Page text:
We knew back in those years what was happening nationally as well as locally – though we here in medway have tended to buck this trend somewhat and have more building going on and achieved than many other places, including elsewhere in Kent.

Indeed, we even have more so-called 'affordable homes' than neighbouring/nearby Local Authority areas whose specifications call for a higher percentage of such homes. For example, our ten percent has resulted in many more such places actually coming into being than others' 25%, where little has actually been provided. Delivery is much more important than posturing...

Back to FullFact: the actual numbers each year are quite impressive, especially in the present climate. The question of whether there even ought to be a need for all these extra homes on the small and increasingly crowded island is a separate (though obviously related) issue; but although the demand ought to slow over the next decade, for now it needs to be satisfied.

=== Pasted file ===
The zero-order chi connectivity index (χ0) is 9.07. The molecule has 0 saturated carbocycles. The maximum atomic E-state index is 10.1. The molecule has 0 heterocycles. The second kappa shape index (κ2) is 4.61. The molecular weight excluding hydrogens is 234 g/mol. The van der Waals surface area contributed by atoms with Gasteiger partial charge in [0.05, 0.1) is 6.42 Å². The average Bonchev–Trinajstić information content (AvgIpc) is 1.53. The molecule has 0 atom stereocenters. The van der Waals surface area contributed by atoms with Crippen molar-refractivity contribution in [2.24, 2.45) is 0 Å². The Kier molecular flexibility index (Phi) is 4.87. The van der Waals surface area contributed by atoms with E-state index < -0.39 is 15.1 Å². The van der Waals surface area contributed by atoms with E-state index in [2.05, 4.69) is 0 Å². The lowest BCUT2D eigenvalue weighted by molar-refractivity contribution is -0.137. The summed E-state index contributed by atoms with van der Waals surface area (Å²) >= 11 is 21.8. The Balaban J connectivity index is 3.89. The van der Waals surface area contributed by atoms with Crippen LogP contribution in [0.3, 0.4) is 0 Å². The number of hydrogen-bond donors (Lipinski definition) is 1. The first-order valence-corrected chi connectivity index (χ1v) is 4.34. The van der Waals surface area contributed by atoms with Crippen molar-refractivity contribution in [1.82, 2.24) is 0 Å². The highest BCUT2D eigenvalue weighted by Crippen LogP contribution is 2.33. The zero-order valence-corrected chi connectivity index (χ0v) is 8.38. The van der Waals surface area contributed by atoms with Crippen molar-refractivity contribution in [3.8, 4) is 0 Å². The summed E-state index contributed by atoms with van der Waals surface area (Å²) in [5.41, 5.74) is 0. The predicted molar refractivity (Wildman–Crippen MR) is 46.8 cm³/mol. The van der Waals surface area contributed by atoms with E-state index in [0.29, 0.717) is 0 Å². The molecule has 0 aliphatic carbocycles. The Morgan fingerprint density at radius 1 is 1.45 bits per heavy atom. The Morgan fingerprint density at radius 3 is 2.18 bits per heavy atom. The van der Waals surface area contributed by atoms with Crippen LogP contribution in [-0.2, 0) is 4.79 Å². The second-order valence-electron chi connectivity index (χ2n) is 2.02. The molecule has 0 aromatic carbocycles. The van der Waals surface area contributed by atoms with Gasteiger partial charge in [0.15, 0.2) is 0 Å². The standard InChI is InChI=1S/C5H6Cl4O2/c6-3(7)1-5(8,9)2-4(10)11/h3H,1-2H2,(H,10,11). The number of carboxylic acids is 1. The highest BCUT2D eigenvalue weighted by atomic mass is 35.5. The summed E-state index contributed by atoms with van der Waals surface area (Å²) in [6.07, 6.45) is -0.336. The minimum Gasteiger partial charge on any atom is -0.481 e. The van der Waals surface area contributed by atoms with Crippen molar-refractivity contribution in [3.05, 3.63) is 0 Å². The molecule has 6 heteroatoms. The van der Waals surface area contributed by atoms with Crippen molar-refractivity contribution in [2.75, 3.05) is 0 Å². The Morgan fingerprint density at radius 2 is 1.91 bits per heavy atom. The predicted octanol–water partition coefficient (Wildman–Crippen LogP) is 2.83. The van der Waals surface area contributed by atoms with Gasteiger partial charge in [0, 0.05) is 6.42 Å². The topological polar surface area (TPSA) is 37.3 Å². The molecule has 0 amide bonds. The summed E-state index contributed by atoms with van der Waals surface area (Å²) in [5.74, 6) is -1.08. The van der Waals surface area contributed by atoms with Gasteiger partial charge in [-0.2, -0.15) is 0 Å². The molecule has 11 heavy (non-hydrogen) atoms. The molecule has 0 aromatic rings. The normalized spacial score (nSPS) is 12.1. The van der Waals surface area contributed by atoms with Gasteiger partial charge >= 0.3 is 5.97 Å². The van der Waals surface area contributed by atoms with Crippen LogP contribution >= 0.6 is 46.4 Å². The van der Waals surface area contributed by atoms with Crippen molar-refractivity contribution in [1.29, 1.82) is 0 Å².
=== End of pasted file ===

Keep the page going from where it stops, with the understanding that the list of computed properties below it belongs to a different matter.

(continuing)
Obviously developers weren't going to build when that very climate meant that few could afford to buy them, however 'affordable' some of them (subsidised by the other properties and from the public purse) were in practice. This is why the whole previous decade's figures are so important in setting context, as it becomes easy to spot when things turned downward and what must have driven that. Anyway, with a little intelligence one can glean enough from that analysis to realise what is actually going on, and it is quite good.

Labour On Back Foot

Labour's ongoing policy woes (largely through a lack of any real policies) are being added to by the loss of dominance on key issues such the economy and even in areas thought 'safe' for them, such as the National Health Service (NHS).